i own all the makes of vantages and have used them. I dont think the the sandvik steel holds a edge any longer than 420hc. My s30 does but i dont think its worth the trade off of how harder it is to sharpen.
Last edited by jim guy; 04-24-2012 at 05:00 PM.
I have several Bucks in 420HC, and I like it. I think Buck's implementation of it is an excellent compromise for the properties you need in a knife. I also have an Odyssy in 12C27, a steel I like in EKA knives, and I don't like it as much in the Buck knife. I wouldn't pay extra for upgraded steel again.
I'd heard their target was 58. If they're regularly getting 60, then to see the advantage 13c26 could have you'd have to push it to 63ish, which is tricky. Like I said, it has more potential, but that may not be realized. No factory I know would willing push outdoor blades to 62-63. I wouldn't expect any noticable difference if they are within a point of hardness. I have compared my 425M Buck to a 12c27 blade, and the 12c27 took a much sharper edge with the same effort. I didn't get to do any long term test, as it was a loaner for repair, and I had to give it back soon after sharpening (and regrinding the tip).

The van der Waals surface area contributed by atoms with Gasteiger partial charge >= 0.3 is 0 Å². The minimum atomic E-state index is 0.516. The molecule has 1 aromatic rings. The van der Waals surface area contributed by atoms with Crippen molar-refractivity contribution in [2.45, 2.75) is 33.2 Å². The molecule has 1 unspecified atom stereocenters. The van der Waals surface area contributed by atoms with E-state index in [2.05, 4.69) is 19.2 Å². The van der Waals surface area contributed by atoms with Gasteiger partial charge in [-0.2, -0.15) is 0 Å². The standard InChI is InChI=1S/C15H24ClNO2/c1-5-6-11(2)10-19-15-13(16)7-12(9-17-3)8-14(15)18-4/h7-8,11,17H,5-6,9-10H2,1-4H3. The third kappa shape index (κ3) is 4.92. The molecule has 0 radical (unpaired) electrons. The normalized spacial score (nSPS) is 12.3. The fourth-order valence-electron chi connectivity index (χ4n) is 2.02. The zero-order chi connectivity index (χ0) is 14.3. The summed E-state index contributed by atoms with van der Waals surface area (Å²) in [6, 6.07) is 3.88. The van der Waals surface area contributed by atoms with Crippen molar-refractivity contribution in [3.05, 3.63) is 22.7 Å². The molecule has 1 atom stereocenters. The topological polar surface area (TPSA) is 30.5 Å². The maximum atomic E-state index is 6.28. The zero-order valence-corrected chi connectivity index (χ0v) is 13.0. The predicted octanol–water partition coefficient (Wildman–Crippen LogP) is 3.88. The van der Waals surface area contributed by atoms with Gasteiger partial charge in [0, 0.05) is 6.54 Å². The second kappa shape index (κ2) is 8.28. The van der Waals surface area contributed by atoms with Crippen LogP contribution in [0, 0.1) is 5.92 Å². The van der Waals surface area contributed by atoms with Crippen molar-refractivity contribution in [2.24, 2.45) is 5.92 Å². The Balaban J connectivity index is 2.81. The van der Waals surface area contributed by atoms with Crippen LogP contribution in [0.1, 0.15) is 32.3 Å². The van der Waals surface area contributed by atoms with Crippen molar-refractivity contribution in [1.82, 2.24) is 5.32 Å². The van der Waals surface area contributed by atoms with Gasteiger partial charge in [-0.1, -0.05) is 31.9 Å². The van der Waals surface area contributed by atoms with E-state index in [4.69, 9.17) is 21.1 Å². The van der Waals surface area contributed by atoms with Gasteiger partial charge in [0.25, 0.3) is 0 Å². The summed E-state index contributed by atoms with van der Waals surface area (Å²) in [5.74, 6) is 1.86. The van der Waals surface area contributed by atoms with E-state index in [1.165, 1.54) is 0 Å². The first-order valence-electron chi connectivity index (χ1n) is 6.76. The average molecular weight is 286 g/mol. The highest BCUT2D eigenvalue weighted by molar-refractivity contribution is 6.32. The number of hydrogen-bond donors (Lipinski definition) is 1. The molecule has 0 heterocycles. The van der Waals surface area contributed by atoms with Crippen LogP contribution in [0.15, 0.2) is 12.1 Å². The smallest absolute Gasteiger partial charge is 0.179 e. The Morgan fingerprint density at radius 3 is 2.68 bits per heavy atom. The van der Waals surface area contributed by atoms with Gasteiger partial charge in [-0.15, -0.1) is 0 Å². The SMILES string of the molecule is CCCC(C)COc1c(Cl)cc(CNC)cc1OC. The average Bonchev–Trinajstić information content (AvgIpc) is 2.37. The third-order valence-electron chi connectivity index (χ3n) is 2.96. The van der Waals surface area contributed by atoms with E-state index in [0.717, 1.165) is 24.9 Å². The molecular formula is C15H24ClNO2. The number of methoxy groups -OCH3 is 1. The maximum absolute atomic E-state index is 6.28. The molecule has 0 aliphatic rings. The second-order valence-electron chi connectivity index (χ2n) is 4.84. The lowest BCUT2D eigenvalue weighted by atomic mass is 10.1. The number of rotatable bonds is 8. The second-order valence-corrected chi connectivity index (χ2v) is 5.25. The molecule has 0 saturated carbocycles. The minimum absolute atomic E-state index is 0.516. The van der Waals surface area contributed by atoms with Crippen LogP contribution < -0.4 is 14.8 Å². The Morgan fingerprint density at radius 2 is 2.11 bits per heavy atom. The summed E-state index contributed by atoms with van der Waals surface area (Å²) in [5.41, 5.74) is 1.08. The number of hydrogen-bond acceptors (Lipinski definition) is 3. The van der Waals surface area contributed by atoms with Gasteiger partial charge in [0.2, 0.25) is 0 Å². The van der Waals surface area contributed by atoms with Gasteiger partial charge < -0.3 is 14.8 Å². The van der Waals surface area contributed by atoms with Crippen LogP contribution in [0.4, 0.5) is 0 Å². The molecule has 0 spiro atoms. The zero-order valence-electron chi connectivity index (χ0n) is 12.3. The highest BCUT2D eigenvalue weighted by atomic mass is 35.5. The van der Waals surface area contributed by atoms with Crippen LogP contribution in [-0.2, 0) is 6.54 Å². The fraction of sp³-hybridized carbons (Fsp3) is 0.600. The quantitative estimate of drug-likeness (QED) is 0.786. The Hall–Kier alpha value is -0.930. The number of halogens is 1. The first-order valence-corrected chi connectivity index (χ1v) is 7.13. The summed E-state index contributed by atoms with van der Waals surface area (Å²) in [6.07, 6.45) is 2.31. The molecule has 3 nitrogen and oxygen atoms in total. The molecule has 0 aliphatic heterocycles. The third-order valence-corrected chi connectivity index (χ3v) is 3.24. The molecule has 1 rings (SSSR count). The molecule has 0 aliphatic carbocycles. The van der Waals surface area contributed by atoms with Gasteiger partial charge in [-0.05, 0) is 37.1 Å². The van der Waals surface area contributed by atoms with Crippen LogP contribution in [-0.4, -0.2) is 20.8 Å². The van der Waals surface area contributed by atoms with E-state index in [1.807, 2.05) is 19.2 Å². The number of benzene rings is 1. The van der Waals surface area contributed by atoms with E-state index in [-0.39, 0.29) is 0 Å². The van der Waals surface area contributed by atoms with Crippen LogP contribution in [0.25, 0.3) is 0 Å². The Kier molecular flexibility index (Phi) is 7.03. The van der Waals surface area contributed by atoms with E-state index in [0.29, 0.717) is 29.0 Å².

I don't know when they stopped with 425M. Both mine are from the late 80's, maybe 1990.
Super steel is generally applied to the very high carbide steels that are even more wear resistant than S30V, but it's not a hard and fast definition. How much more expensive are the 13c26 blades?
They went to 420HC in late 92 to early 93.
The reason was simply that 425M was a special order and 420HC was regular production for the steel supplier.
The two steels are almost the same and I suspect individual knives in one steel will outperform individual knives in the other......slight variations in the steel, the heat treat and production process are inevitable.......but it's all good steel.
Rockwell of 59 is plenty good......higher and you flirt with chipping.
Have you had the opportunity to use one higher than 59, or are you speaking of just the steels Buck uses? That's good info about the switch from 425M to 420HC. I always wondered why they switched, since they are quite close and I always had good results from my 425M knives. Well, that one chipped, but I hit a hidden nail.
Well, I have used D2 and ATS-34 and BG-42 and S30V and some others, I guess, so I suppose I've used higher than 59 at some point, but I don't test them.
These were all Buck knives except for one Knives of Alaska knife. I never had any problems, but I'm pretty careful with my blades.
Oh, ok. I'm just saying if you've never batoned a scandi-vex blade between 64.5 and 66 HRc with a hammer, you're missing out. No chipping, and when I dug a hole in the board, no tip snappage.
There are currently 1 users browsing this thread. (0 members and 1 guests)